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Support Processes in Intimate Relationships$
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Kieran T. Sullivan and Joanne Davila

Print publication date: 2010

Print ISBN-13: 9780195380170

Published to Oxford Scholarship Online: September 2010

DOI: 10.1093/acprof:oso/9780195380170.001.0001

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The Effects of Daily Support Transactions During Acute Stress: Results from a Diary Study of Bar Exam Preparation

The Effects of Daily Support Transactions During Acute Stress: Results from a Diary Study of Bar Exam Preparation

Chapter:
(p.175) chapter 7 The Effects of Daily Support Transactions During Acute Stress: Results from a Diary Study of Bar Exam Preparation
Source:
Support Processes in Intimate Relationships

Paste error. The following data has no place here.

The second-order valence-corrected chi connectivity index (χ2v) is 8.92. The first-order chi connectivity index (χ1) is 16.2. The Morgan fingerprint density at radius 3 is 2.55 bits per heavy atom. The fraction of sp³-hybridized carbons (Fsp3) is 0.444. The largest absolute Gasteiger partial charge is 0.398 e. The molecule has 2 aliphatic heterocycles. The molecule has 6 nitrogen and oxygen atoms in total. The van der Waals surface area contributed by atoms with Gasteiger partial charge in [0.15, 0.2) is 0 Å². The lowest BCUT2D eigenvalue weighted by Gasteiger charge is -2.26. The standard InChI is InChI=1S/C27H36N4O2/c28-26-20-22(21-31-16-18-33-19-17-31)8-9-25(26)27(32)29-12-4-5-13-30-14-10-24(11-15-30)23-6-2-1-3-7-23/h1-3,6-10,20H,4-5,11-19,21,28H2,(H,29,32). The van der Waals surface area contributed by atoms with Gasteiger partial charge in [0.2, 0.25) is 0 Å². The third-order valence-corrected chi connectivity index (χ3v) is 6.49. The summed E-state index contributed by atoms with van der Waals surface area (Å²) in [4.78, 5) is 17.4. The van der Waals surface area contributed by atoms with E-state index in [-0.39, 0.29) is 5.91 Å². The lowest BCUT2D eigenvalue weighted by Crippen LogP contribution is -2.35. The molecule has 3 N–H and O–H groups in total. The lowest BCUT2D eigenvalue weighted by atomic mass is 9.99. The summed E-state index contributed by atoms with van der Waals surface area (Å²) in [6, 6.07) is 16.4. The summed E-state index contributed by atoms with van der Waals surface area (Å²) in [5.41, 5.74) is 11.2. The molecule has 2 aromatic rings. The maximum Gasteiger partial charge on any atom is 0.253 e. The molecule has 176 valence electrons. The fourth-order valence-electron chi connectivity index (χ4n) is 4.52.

Author(s):

Patrick E. Shrout

Niall Bolger

Masumi Iida

Christopher Burke

Marci E. J. Gleason

Sean P. Lane

Publisher:
Oxford University Press
DOI:10.1093/acprof:oso/9780195380170.003.0007

Although social support is known to be beneficial in general, daily support receipt has been associated with negative effects on daily negative mood, unless the support acts are “invisible,” i.e. provided by partner but unnoticed by recipient. In this chapter, the timing of these effects is examined using structured daily diary reports of recent law school graduates (N = 312) and their intimate partners during a 5-week preparation period before the graduates sat for the state bar examination. Examinees reported mood at waking and in the evening. Using multilevel models, the authors checked if support receipt (reported by examinee) and provision (reported by partner) on one day were related to examinee’s mood on the same evening, the next morning, and the next evening. The authors failed to replicate the invisible support pattern, instead finding that provider reports of emotional support were associated with increased negative mood for all time lags. Daily emotional support receipt was positively associated with vigor in the evening on both same and next days.

Keywords:   daily diaries, relationships, stress, social support

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